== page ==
"Employees slept 40 minutes less (and) had 5.7% more workplace injuries," Barnes and Wagner said. ". . .these injuries being especially severe, and perhaps resulting in death."
So who to scapegoat?
Benjamin Franklin once suggested better synchronizing human life with solar time. No takers. Besides, few people then lived according to clock time. They woke up with the dawn or obeyed the toll of the church bells.
It wasn't until 1895 that someone proposed DST, according to Scientific American blogger Bora Zivkovic. A New Zealand naturalist, George Vernon Hudson, was studying insects and wanted to do more of it during daylight hours. Good thing he wasn't successful. He wanted a two-hour moveup every spring.
With the rationale of saving energy, the United States adopted DST in 1918. The Department of Transportation once claimed that DST saved the country 100,000 barrels of oil a day.
But now that home lighting doesn't consume the lion's share of energy, even power companies have said the cost savings of Daily Savings Time are minimal at best. (So minimal, that the Russians and Iceland have decided to stop seasonally fiddling with their clocks altogether.)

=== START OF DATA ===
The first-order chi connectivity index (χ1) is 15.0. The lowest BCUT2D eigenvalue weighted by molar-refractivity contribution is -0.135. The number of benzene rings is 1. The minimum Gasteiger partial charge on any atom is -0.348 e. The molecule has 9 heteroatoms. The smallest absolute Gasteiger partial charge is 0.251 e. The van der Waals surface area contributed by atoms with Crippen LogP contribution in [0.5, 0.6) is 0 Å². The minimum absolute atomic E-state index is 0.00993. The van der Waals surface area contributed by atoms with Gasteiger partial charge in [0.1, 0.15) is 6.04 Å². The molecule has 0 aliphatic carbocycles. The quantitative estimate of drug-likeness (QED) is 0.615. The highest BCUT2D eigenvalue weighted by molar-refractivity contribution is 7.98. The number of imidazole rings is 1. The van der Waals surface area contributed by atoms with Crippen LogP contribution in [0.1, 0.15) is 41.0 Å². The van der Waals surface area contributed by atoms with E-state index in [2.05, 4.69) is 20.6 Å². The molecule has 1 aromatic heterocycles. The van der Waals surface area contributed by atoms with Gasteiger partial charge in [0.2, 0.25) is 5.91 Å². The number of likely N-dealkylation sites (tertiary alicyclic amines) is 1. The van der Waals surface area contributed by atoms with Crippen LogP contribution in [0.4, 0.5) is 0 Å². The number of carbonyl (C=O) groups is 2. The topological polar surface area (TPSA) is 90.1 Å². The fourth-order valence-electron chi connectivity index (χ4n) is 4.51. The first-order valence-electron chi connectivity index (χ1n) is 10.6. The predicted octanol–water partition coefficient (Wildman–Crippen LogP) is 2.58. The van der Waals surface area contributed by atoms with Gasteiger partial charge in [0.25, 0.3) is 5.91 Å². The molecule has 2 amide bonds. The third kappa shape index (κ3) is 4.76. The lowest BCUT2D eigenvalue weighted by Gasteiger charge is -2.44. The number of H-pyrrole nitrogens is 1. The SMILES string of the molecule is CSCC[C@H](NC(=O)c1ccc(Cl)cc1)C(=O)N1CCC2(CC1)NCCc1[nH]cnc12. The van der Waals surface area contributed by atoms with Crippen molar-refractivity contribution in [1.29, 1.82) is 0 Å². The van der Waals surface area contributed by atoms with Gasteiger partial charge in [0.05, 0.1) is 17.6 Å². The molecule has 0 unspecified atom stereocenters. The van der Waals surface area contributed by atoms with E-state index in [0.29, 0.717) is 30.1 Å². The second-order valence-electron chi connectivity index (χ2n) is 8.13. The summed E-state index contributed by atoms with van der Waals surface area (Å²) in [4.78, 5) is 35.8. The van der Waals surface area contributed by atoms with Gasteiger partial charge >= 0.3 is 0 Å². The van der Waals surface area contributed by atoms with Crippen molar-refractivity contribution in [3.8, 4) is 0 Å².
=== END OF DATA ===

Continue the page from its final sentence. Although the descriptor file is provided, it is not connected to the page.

Blogger Zivkovic is a chronobiologist, a scientist who studies circadian rhythms. It's not only workplace injuries that rise the Monday after springing forward, he says. Traffic accidents also increase and "incidents of heart attacks rise sharply." Even cows don't like it, he says, and give less milk for several days. (Try milking a cow an hour earlier than it expects you.)
Bottom line: He's against it.
As are Barnes and Wagner. Though they allow that workers with jobs that don't require much "novel thinking" may not suffer as severely, they recommend that the bells should toll for DST and it should be abolished.
"Daylight Saving Time may save daylight," they warn, "but not without painful costs."
Contact staff writer Sam Wood at 215-854-2796, @samwoodiii or firstname.lastname@example.org.